Jodrell Bank receives listed status02/08/17Local Government
Jodrell Bank’s secondary radio telescope, located in Cheshire, UK, has been awarded Grade I listed status for its pioneering role in radio astronomy.
The 38 metre Mark II radio telescope is the smaller of the two large dishes at the observatory site. The Lovell telescope – originally known as Mark I – was given the same status in 1988.
Crispin Edwards, listing advisor at Historic England, said: “Jodrell Bank is a remarkable place where globally important discoveries were made that transformed radio astronomy and our understanding of the Universe.”
Historic England said the listing celebrated the Cheshire observatory’s history and its impact on the world. Other buildings and structures at the site which have also played a pioneering role in the early stages of radio astronomy have been recognised.
Four buildings and part of a converted ex-army radar antenna – the Searchlight Aerial – have been awarded Grade II listing. They include the Park Royal building, the Electrical Workshop, the Link Hut and the Control Building.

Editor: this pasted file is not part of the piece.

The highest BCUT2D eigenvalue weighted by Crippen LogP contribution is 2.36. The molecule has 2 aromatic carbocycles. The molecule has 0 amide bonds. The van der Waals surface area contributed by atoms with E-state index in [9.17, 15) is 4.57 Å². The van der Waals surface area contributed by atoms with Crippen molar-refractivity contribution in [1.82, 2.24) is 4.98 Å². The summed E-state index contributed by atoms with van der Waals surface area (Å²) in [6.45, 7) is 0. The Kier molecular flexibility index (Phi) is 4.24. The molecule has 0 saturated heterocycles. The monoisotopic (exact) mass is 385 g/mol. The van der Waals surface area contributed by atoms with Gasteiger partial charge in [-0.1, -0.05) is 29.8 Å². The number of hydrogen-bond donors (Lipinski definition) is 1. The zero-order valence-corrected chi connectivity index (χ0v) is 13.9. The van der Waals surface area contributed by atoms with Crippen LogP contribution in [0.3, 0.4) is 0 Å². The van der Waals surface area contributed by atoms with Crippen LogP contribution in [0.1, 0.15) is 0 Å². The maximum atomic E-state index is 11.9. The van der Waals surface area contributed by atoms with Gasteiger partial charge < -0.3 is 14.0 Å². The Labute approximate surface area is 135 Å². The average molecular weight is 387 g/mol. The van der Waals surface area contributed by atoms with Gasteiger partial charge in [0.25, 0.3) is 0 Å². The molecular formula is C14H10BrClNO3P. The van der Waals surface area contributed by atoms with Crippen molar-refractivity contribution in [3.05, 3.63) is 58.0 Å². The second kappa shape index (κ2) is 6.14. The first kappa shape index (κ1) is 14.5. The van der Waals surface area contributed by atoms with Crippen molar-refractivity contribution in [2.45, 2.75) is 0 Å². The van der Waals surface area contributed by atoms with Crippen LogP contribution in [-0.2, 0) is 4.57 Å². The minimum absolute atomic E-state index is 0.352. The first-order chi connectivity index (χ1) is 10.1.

Jodrell Bank Observatory has been pivotal to the development of new science, which involved capturing light at invisible radio wavelengths to “see” celestial objects that would otherwise be hidden.
The site was bought by the University of Manchester in 1939 and was first used for radio astronomy in 1945 by Sir Bernard Lovell and his team. The Mark II telescope was built between 1962-64 to the specifications of a jointly developed design by Lovell and structural engineer Charles Husband.
Director of the Jodrell Bank Discovery Centre, Professor Teresa Anderson, said: “Science is a hugely important bank of our cultural heritage and we are very pleased to see that recognised, and protected, with these new designations.”
Jodrell Bank Observatory’s work in radio astronomy started soon after World War Two. The Cheshire facility also houses the headquarters for the multinational Square Kilometre Array (SKA) project for its pre-construction phase.
The SKA was awarded €5m from the European Union’s Research and Innovation programme Horizon 2020 in 2015 to advance some of its scientific activities.